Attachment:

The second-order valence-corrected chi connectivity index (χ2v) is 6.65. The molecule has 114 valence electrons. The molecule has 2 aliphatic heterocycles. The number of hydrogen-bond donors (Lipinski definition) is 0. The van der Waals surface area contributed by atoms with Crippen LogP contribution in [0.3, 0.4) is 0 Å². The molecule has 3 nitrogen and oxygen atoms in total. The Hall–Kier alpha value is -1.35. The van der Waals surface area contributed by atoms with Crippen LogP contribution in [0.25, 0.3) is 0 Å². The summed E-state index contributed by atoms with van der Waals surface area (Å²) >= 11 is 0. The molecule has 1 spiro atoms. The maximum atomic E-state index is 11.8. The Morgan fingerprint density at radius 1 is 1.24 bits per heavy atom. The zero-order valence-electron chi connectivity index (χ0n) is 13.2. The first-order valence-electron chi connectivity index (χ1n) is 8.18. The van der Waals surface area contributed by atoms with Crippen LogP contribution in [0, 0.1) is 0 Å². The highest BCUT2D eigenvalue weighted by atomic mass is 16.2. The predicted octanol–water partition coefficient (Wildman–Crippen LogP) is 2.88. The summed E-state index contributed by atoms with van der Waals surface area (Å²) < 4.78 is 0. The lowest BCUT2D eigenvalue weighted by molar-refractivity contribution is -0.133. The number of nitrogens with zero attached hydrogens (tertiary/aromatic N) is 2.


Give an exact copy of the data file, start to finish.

The second-order valence-corrected chi connectivity index (χ2v) is 6.65. The molecule has 114 valence electrons. The molecule has 2 aliphatic heterocycles. The number of hydrogen-bond donors (Lipinski definition) is 0. The van der Waals surface area contributed by atoms with Crippen LogP contribution in [0.3, 0.4) is 0 Å². The molecule has 3 nitrogen and oxygen atoms in total. The Hall–Kier alpha value is -1.35. The van der Waals surface area contributed by atoms with Crippen LogP contribution in [0.25, 0.3) is 0 Å². The summed E-state index contributed by atoms with van der Waals surface area (Å²) >= 11 is 0. The molecule has 1 spiro atoms. The maximum atomic E-state index is 11.8. The Morgan fingerprint density at radius 1 is 1.24 bits per heavy atom. The zero-order valence-electron chi connectivity index (χ0n) is 13.2. The first-order valence-electron chi connectivity index (χ1n) is 8.18. The van der Waals surface area contributed by atoms with Crippen LogP contribution in [0, 0.1) is 0 Å². The highest BCUT2D eigenvalue weighted by atomic mass is 16.2. The predicted octanol–water partition coefficient (Wildman–Crippen LogP) is 2.88. The summed E-state index contributed by atoms with van der Waals surface area (Å²) < 4.78 is 0. The lowest BCUT2D eigenvalue weighted by molar-refractivity contribution is -0.133. The number of nitrogens with zero attached hydrogens (tertiary/aromatic N) is 2.